Faculty

Dr. Simon Kelly - Cognitive Neural Systems
Dr. Madeleine Lowery - Neuromuscular Systems and Neural Engineering 
Prof. John. T. Sheridan – Biomedical Optics
Prof. Annraoi de Paor (Emeritus) - Neuromuscular Systems and Neural Engineering
Dr. Giacomo Severini – Rehabilitation Engineering and Robotics

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Research in the Cognitive Neural Systems Lab is focused on measuring and characterizing perceptual and cognitive brain signals that relate to behavior. We are particularly interested in linking non-invasively recorded electrical brain signals (EEG) in humans to specific neural computations involved in perception, attention and decision making.  

In our research we use psychophysics, electrophysiology, functional imaging and computational modeling to understand the mechanisms by which the brain makes simple decisions. Major questions we are pursuing include how value, prior information, urgency, perceptual ambiguity, temporal uncertainty and competition among information sources are accounted for in the decision making process through adaptive changes in sensory, decision and motor signals, and selective attention.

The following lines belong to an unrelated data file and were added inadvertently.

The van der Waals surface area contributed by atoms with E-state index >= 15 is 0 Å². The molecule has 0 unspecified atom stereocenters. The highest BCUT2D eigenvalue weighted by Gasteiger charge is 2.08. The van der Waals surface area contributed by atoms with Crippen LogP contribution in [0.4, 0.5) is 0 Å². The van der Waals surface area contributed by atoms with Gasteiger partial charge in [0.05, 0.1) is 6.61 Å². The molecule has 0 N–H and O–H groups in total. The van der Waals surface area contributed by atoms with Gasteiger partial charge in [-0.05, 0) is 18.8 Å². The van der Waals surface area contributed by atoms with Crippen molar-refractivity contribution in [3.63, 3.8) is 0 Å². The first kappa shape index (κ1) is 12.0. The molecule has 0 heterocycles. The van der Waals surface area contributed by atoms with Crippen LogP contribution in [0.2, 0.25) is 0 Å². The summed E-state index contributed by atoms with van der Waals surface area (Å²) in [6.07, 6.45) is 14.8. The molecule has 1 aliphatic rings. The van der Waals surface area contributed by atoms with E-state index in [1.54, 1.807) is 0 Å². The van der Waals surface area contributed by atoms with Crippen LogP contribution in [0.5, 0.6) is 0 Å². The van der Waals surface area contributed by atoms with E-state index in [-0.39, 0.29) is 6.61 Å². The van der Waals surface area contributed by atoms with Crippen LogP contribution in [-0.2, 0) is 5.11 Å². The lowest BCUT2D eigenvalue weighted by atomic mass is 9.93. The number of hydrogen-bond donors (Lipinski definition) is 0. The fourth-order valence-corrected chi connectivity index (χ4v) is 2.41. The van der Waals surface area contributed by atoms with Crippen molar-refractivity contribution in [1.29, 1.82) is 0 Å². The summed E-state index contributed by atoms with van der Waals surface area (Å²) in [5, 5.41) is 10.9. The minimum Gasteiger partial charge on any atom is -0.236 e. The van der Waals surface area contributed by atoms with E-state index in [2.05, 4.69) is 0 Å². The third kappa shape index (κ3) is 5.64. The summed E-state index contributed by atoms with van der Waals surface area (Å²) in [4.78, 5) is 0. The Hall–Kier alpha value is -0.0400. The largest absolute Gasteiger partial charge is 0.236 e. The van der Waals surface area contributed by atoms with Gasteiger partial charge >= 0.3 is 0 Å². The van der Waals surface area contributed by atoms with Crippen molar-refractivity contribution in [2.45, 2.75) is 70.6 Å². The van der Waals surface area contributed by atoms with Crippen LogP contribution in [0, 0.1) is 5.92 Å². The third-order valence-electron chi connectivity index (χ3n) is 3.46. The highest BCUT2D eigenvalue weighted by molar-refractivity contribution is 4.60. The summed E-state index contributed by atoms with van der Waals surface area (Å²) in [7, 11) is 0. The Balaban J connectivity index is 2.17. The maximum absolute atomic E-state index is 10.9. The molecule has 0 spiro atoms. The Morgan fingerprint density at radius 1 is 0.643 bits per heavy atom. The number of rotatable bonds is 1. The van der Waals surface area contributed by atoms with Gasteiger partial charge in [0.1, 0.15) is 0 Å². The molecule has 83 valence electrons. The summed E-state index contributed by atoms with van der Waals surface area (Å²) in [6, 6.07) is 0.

Our focus is on paradigm development and basic research findings, but we continually deploy our paradigms and dependent measures to studies of neurological and psychiatric disorders through several active clinical collaborations.